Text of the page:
East Palo Alto officials declared a state of emergency in the city due to flooding that took place in the Gardens section of East Palo Alto between December 23 and December 24.
The announcement of the state of emergency was made at a press conference held on Wednesday January 2, that was led by East Palo Alto's Mayor Ruben Abrica and Magda Gonzalez, East Palo Alto’s newly hired city manager.
During the conference, city officials presented a Proclamation of Local Emergency that they would like to send to Governor Jerry Brown (Click proclamation link to download the document.) The proclamation requests that he concur with the city's declaration and "proclaim the City of East Palo Alto to be in a state of emergency."
A state emergency proclamation would enable the city to be eligible for immediate state-funded assistance for flood control projects along the levee and the creek bank where the flooding occurred.
The East Palo Alto City Council will hold a special city council meeting tonight to vote to ratify the city's emergency proclamation. The meeting will be held at 7:30 p.m. in the East Palo Alto City Council Chambers at 2415 University Avenue.
The flooding, which resulted in the emergency proclamation, occurred when a levee along the San Francisquito creek overflowed affecting houses located along Verbena Drive and along Daphne Way (See map).
In addition to the state disaster proclamation, the city will also consider seeking state financial assistance through the California Disaster Assistance Act Program.
City officials stated that the city sustained an estimated $2, 627,000 in damages, an amount that might be revised upwards depending upon additional engineering studies of the levee and the creek. This initial estimate is based on an assessment of the damage to city facilities and the related cleanup after the flooding.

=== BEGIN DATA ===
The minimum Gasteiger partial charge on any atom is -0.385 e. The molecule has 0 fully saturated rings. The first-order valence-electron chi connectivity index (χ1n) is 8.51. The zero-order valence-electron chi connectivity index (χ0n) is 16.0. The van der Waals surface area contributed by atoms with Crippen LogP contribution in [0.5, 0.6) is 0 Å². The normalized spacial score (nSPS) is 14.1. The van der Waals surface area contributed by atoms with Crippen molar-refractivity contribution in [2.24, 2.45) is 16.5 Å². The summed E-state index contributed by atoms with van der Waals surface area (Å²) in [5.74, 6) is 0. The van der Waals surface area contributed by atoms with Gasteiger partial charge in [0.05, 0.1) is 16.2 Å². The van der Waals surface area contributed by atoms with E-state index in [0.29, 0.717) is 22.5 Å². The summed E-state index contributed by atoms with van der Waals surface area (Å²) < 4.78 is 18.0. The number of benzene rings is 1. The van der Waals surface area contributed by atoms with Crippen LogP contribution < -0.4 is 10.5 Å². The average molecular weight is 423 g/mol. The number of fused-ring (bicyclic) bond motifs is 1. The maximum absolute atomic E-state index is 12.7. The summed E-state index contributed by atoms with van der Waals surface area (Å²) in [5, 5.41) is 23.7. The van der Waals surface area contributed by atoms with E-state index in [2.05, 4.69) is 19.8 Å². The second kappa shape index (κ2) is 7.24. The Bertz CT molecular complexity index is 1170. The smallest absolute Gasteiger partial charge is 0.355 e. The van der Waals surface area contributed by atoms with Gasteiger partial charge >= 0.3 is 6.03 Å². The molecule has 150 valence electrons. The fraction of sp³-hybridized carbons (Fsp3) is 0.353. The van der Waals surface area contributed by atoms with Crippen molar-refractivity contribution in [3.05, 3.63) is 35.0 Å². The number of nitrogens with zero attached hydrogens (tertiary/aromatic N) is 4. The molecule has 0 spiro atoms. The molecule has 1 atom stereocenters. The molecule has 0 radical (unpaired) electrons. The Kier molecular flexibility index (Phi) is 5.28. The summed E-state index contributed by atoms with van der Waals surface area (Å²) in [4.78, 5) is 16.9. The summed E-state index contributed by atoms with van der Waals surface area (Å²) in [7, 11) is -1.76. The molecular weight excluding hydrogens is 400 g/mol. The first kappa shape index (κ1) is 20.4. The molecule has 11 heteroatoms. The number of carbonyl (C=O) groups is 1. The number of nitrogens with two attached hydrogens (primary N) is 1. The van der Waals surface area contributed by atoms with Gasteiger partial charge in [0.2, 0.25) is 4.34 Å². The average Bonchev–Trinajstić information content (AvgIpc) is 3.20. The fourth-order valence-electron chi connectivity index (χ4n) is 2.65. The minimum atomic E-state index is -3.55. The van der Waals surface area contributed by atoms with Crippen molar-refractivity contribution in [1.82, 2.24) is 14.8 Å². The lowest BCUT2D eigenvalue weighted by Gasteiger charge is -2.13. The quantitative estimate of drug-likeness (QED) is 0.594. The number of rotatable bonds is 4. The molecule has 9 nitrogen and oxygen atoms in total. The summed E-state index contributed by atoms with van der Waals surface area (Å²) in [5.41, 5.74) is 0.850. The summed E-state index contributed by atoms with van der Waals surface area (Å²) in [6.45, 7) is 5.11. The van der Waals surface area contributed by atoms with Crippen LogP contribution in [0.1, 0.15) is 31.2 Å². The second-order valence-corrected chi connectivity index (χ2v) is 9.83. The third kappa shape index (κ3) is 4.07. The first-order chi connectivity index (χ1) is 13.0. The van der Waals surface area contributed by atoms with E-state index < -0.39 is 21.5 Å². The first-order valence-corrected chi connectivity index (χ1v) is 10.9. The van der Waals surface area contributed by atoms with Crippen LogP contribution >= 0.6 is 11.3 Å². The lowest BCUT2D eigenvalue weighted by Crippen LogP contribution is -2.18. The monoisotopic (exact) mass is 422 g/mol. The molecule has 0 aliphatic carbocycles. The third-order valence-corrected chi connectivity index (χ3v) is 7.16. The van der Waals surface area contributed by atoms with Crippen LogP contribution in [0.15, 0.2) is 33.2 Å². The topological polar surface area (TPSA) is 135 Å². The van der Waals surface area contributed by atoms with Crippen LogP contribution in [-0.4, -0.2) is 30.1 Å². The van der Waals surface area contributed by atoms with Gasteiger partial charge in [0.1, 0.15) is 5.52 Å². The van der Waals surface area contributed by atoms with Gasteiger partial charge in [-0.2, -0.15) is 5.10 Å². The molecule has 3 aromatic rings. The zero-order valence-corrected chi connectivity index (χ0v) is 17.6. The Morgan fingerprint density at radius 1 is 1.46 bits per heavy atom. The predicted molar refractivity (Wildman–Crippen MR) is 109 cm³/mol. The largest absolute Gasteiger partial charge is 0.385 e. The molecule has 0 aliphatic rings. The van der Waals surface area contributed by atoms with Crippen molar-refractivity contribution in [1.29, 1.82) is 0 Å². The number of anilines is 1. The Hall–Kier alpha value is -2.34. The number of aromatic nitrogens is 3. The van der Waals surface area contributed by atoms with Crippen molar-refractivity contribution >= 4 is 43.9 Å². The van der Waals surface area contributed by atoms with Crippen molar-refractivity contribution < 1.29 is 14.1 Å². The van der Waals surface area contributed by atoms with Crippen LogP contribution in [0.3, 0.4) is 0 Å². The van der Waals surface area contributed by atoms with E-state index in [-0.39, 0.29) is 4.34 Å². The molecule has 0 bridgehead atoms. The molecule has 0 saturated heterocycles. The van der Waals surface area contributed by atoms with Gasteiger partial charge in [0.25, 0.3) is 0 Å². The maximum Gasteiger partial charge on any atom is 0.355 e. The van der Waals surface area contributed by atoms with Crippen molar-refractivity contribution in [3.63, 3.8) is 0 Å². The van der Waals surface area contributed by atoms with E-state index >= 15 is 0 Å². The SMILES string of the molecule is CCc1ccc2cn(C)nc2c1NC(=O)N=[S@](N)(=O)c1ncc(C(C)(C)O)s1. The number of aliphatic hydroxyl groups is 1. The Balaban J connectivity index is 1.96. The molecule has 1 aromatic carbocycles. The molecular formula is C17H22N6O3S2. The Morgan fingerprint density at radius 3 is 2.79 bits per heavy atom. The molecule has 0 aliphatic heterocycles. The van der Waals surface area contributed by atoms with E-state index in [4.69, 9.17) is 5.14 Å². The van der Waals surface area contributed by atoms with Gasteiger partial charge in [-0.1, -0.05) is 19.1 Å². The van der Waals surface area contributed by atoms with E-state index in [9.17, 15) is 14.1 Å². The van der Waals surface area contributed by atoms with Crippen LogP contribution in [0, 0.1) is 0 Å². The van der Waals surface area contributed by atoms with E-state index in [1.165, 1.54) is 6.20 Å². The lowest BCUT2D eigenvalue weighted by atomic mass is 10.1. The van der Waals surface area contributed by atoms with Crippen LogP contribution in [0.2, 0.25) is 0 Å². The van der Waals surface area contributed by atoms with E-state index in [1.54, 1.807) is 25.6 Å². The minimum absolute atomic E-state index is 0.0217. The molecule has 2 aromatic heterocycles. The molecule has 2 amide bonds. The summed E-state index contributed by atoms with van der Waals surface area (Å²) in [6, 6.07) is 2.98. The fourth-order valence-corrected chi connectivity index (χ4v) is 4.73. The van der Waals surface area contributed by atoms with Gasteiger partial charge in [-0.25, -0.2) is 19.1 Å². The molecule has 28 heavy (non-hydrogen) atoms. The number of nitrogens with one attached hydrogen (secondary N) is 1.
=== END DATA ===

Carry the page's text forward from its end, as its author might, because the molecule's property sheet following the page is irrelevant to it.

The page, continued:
When the latest flooding started on the evening of December 23, residents were evacuated and given temporary housing in a shelter set up by the Red Cross in the East Palo Alto Family YMCA at 550 Bell Street. Personnel from the Menlo Park Fire Protection District and the East Palo Alto Police Department moved through the flooded area notifying residents and recommending that they voluntarily evacuate during the height of the flooding.
On Monday, December 24, county and state officials, members of the California Conservation Corps and community volunteers worked to put sandbags along the levee banks to prevent further flooding.
The San Francisquito Creek is slated to undergo permanent repairs and upgrading towards the middle of this year.
To contact Henrietta J. Burroughs, the author of this article, send an email to email@example.com.
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